Strange, Wonderful, and Disturbing: Using foresight exercises to understand the governance implications of distributed ledger technology for a sustainable energy systems transformation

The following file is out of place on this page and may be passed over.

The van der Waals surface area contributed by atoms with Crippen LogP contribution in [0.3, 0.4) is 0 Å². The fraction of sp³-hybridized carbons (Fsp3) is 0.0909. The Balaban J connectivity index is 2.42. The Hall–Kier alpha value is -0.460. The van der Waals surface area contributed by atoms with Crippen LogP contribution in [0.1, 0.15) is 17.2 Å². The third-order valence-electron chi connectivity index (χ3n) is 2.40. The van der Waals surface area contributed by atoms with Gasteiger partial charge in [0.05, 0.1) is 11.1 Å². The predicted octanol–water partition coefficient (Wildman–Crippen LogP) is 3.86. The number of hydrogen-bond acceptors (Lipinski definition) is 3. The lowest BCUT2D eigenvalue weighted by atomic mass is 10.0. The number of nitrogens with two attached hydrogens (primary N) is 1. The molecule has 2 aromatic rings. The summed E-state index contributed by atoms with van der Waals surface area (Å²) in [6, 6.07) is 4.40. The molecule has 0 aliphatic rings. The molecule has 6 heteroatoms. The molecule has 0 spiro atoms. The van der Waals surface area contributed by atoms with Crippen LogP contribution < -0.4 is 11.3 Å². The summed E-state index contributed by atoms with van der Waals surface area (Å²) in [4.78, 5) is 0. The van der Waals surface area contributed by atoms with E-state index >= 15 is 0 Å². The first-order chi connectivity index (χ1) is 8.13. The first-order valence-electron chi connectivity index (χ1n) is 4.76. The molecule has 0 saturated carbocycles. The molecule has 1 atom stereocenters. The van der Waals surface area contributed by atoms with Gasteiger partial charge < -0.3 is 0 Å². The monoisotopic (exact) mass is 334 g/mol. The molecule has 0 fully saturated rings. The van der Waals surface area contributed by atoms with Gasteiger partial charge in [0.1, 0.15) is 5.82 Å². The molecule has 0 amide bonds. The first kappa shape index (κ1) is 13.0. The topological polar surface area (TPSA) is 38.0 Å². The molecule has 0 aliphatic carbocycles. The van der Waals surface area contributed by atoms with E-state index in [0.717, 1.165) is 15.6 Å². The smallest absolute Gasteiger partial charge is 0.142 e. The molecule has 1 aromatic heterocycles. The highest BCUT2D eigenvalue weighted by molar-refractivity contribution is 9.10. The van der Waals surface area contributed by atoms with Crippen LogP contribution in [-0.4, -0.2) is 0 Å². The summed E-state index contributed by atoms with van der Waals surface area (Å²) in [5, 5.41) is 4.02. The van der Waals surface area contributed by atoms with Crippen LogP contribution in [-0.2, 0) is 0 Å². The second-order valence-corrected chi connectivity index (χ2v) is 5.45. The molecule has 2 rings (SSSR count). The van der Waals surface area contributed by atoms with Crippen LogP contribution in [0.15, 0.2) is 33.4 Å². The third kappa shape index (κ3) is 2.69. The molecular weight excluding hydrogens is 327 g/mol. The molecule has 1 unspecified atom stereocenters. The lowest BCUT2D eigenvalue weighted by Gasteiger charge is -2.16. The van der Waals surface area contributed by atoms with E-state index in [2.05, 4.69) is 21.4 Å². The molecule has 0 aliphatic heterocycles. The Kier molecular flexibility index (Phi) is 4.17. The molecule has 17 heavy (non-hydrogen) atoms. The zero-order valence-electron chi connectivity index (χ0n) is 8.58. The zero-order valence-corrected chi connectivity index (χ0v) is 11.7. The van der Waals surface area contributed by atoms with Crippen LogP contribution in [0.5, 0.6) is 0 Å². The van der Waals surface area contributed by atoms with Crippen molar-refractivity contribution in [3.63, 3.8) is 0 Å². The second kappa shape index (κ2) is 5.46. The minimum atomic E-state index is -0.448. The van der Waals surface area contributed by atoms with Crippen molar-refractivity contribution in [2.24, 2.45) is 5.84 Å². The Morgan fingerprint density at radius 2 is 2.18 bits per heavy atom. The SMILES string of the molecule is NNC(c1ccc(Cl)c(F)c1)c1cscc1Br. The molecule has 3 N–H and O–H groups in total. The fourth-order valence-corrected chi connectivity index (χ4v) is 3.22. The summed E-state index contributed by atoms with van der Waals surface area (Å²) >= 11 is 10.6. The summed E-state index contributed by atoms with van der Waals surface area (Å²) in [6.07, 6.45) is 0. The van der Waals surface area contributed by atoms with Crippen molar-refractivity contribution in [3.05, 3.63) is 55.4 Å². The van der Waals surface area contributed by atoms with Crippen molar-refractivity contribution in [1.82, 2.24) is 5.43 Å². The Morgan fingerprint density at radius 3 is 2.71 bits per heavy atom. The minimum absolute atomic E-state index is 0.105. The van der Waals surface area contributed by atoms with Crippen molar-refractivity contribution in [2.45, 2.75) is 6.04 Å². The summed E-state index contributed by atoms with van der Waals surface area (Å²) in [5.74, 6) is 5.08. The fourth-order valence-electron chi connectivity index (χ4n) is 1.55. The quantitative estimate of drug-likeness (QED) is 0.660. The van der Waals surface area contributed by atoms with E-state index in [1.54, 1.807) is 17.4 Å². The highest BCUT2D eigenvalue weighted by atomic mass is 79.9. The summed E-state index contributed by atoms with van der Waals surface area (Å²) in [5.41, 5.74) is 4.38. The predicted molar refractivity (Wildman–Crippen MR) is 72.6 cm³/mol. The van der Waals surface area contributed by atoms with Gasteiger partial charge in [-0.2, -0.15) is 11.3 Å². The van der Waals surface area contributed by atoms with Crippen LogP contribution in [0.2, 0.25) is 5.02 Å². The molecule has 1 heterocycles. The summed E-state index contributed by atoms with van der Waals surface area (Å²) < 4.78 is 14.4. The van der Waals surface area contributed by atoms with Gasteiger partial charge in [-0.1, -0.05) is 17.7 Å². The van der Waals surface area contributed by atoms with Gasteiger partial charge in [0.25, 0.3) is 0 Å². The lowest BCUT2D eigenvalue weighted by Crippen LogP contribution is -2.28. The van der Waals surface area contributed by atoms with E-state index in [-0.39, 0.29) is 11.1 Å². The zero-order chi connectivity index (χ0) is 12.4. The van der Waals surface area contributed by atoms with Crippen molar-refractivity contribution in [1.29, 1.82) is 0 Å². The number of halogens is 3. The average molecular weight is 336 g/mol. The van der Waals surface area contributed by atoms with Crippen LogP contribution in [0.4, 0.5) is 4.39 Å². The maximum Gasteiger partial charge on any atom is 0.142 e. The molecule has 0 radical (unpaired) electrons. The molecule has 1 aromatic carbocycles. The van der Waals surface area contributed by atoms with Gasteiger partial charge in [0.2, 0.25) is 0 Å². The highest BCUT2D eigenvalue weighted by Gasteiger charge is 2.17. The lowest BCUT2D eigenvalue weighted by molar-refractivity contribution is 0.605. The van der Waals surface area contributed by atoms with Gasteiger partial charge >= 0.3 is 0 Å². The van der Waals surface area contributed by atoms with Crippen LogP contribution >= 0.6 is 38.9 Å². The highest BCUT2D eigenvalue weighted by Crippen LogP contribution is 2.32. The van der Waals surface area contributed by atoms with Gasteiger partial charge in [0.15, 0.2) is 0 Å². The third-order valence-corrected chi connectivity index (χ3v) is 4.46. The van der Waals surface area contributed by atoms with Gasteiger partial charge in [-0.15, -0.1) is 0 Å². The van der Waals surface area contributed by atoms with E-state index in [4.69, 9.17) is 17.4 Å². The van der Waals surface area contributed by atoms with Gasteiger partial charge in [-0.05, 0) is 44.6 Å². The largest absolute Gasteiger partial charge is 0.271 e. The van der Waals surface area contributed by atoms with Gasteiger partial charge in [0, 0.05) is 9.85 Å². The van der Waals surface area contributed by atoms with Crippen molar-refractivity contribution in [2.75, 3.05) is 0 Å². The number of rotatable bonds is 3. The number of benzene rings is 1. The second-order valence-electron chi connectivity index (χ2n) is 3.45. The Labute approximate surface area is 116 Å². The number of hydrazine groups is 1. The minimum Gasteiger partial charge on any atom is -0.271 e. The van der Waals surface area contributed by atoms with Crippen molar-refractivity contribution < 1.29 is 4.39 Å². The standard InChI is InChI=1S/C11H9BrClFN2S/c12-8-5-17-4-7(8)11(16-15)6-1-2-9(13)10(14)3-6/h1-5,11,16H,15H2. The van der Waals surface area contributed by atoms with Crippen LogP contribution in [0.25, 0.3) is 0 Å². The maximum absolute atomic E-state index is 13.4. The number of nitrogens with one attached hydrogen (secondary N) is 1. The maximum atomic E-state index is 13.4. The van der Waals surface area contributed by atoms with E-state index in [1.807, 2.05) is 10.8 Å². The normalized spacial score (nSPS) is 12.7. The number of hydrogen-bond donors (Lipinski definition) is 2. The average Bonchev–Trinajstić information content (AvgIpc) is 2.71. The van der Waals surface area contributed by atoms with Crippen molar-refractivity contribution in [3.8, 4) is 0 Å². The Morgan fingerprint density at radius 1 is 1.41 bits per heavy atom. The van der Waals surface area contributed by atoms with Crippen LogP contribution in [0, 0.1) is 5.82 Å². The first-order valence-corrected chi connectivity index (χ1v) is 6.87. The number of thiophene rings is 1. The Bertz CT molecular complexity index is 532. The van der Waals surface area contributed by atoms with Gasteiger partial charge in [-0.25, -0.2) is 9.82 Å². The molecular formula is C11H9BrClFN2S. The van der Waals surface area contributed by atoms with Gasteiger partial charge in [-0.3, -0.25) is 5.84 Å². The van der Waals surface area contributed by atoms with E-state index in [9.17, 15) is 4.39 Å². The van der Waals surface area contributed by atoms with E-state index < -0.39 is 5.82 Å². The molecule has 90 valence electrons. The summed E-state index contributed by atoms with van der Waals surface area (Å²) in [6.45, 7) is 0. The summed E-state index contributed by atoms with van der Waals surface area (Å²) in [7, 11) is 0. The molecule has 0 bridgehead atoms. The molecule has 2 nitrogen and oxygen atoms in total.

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Global energy consumption is expected to increase over the course of this century. Continued generation with the current energy mix is expected to further threaten climate tipping points. In order to meet emissions reduction targets, there has been a global push by governments to increase their share of renewable energy sources (RESs). Adoption has grown across scales, in addition to demand for new market models which allow for more flexible energy distribution. Liberalization of energy markets has expanded the number of actors involved, further contributing to the complexity of the issue. Adapting management systems and market models to better incorporate distributed energy sources poses a unique challenge to current energy system actors. Information and communication technologies (ICT) are increasingly explored as a means of increasing efficiency and enabling more dynamic markets. Among these is distributed ledger technology (DLT), a decentralised, immutable, and cryptographically secured record of transactions which proponents claim can enable peer-to-peer energy trading. As of November 2018, DLT-enabled energy trading remains in an experimental phase. The question of governance has repeatedly been raised without clear strategic visions set for integration into future energy systems. This research is a single case study which employed participatory foresight methods to understand how governance arrangements, actor networks, and innovation policies can be shaped over the first half of the 21st century in order to facilitate a sustainable energy system transformation enhanced by distributed ledger technology. The foresight methods used are visioning, driver mapping, scenario design, and policy-stress testing. Participants came from various levels, roles, and competencies within the energy sector. Several DLT application areas were identified, along with drivers of change, which were used to frame scenario narratives applied later in policy stress-testing. Results show that while DLT is not deemed a necessary part of a sustainable energy system transformation, an interactive mode of governance would be most conducive to a future in which it would have a role. Further, results suggest that there are ample opportunities for DLT and/or innovation policies to be co-opted by vested interests and locked into a non-transformative pathway. The importance of data-sharing in enabling sociotechnical change and, moreover, the legitimacy debate surrounding data collection methods is another key insight. This research enriches the robustness of contemporary knowledge on the arrangement and planning for transformative governance structures which can promote opportunities for sustainable development provided by novel technologies such as DLT, in addition to the role of foresight exercises in anticipatory governance.